Introduction: Evidence-Based Practices (EBP) play an increasingly central role in the child welfare system, as organizations strive to improve client outcomes. EBP are typically highly structured and focused on specific issues, often replacing “usual care” in child welfare that uses a case management approach to address multiple client needs. Consumer perspectives on the two intervention types are important as client engagement is often poor and dropout high. Moreover, views of services (satisfaction, usefulness) can change over time as parents experience the service. This research compared parent perspectives of a structured parenting program (SafeCare) and services as usual (SAU) at two time points during service receipt.
Methods: Parents were recruited as part of a randomized trial of SafeCare and usual care being conducted at nine sites across four states. Parents eligible to participate in this trial were 18 or over, receiving services from a randomized provider, and had a child 5 years or younger. Sixty five parents participated in the study, and completed qualitative interviews at the beginning of services (n = 65) and the end of services (n = 51). Parents were asked about their expectations and experiences in services, perceptions of their provider, burden of services, and skills learned during services.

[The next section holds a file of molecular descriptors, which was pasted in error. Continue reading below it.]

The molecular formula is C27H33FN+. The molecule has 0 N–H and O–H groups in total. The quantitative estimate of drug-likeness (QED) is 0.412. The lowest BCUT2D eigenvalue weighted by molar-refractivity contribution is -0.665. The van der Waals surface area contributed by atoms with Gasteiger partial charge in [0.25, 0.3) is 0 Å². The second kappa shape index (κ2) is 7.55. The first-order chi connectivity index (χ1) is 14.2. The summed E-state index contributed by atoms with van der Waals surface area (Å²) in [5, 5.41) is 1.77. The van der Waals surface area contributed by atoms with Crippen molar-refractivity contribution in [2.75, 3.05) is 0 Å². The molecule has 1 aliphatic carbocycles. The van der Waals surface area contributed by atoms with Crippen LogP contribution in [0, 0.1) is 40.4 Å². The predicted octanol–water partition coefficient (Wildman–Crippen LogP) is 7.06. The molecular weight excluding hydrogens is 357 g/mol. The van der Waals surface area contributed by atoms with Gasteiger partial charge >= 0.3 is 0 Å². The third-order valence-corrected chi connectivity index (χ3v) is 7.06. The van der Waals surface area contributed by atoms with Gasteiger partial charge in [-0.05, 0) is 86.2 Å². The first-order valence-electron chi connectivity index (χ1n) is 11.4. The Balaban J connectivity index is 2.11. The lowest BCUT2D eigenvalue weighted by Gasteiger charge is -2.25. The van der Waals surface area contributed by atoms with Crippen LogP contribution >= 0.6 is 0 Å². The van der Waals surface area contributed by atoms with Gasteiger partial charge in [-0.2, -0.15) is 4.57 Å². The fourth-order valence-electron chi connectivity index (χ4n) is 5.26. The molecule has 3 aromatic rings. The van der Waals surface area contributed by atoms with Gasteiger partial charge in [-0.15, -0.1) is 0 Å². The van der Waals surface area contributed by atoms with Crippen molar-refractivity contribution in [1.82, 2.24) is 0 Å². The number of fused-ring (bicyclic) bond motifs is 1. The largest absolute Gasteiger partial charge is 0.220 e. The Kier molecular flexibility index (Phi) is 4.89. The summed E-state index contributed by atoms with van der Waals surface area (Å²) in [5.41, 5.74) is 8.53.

Results: Participants were primarily white (80.6%), female (84.1%) and low income (34.4% reporting monthly income >$1250). Both SafeCare and SAU parents generally reported positive expectations for their services at baseline, specifically regarding home safety, relationships, mental health, and parenting strategies. While assessments of service quality at follow up were generally positive, participants with negative perceptions were almost exclusively SAU recipients. Three parents reported negative feelings toward their home visitor, and all were SAU. Parents in SAU also had difficulty articulating any impact of the services they received, whereas SafeCare parents were more likely to report improvements in domains targeted by SafeCare home safety, child healthcare, and parent/child relationships.
Conclusions: Client perceptions of services can be an important driver of service engagement and effectiveness. Prior research on the SafeCare model has shown improved satisfaction and engagement. One reason for this, as shown here, may be that when specific behaviors are targeted, clients demonstrate the ability to articulate concrete accomplishments.